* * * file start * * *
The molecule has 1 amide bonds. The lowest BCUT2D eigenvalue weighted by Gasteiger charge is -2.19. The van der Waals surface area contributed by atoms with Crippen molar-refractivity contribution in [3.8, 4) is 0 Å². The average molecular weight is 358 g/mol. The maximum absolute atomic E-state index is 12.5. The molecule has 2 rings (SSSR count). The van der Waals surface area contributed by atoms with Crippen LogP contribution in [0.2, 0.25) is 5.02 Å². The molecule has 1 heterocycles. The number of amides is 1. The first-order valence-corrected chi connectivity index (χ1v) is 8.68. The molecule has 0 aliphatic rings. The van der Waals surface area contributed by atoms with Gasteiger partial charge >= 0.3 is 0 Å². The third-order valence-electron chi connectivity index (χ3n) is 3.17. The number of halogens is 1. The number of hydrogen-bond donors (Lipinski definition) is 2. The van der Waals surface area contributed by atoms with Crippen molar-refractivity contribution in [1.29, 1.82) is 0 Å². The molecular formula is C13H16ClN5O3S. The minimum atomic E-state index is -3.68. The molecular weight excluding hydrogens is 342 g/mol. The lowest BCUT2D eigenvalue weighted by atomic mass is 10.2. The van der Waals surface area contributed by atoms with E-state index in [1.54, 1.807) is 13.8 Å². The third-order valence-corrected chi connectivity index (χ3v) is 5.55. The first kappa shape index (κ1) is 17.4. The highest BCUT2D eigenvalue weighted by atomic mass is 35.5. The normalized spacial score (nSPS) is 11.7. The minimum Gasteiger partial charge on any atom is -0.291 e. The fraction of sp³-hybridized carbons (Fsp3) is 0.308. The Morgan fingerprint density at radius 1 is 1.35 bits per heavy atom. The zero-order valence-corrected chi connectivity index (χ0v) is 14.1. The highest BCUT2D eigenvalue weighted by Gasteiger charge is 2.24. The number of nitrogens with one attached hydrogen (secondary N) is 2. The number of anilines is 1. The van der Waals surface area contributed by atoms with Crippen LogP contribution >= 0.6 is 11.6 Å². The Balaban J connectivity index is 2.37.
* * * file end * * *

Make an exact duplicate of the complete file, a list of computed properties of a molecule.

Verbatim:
The molecule has 1 amide bonds. The lowest BCUT2D eigenvalue weighted by Gasteiger charge is -2.19. The van der Waals surface area contributed by atoms with Crippen molar-refractivity contribution in [3.8, 4) is 0 Å². The average molecular weight is 358 g/mol. The maximum absolute atomic E-state index is 12.5. The molecule has 2 rings (SSSR count). The van der Waals surface area contributed by atoms with Crippen LogP contribution in [0.2, 0.25) is 5.02 Å². The molecule has 1 heterocycles. The number of amides is 1. The first-order valence-corrected chi connectivity index (χ1v) is 8.68. The molecule has 0 aliphatic rings. The van der Waals surface area contributed by atoms with Gasteiger partial charge >= 0.3 is 0 Å². The third-order valence-electron chi connectivity index (χ3n) is 3.17. The number of halogens is 1. The number of hydrogen-bond donors (Lipinski definition) is 2. The van der Waals surface area contributed by atoms with Crippen molar-refractivity contribution in [1.29, 1.82) is 0 Å². The molecular formula is C13H16ClN5O3S. The minimum atomic E-state index is -3.68. The molecular weight excluding hydrogens is 342 g/mol. The lowest BCUT2D eigenvalue weighted by atomic mass is 10.2. The van der Waals surface area contributed by atoms with E-state index in [1.54, 1.807) is 13.8 Å². The third-order valence-corrected chi connectivity index (χ3v) is 5.55. The first kappa shape index (κ1) is 17.4. The highest BCUT2D eigenvalue weighted by atomic mass is 35.5. The normalized spacial score (nSPS) is 11.7. The minimum Gasteiger partial charge on any atom is -0.291 e. The fraction of sp³-hybridized carbons (Fsp3) is 0.308. The Morgan fingerprint density at radius 1 is 1.35 bits per heavy atom. The zero-order valence-corrected chi connectivity index (χ0v) is 14.1. The highest BCUT2D eigenvalue weighted by Gasteiger charge is 2.24. The number of nitrogens with one attached hydrogen (secondary N) is 2. The number of anilines is 1. The van der Waals surface area contributed by atoms with Crippen LogP contribution >= 0.6 is 11.6 Å². The Balaban J connectivity index is 2.37.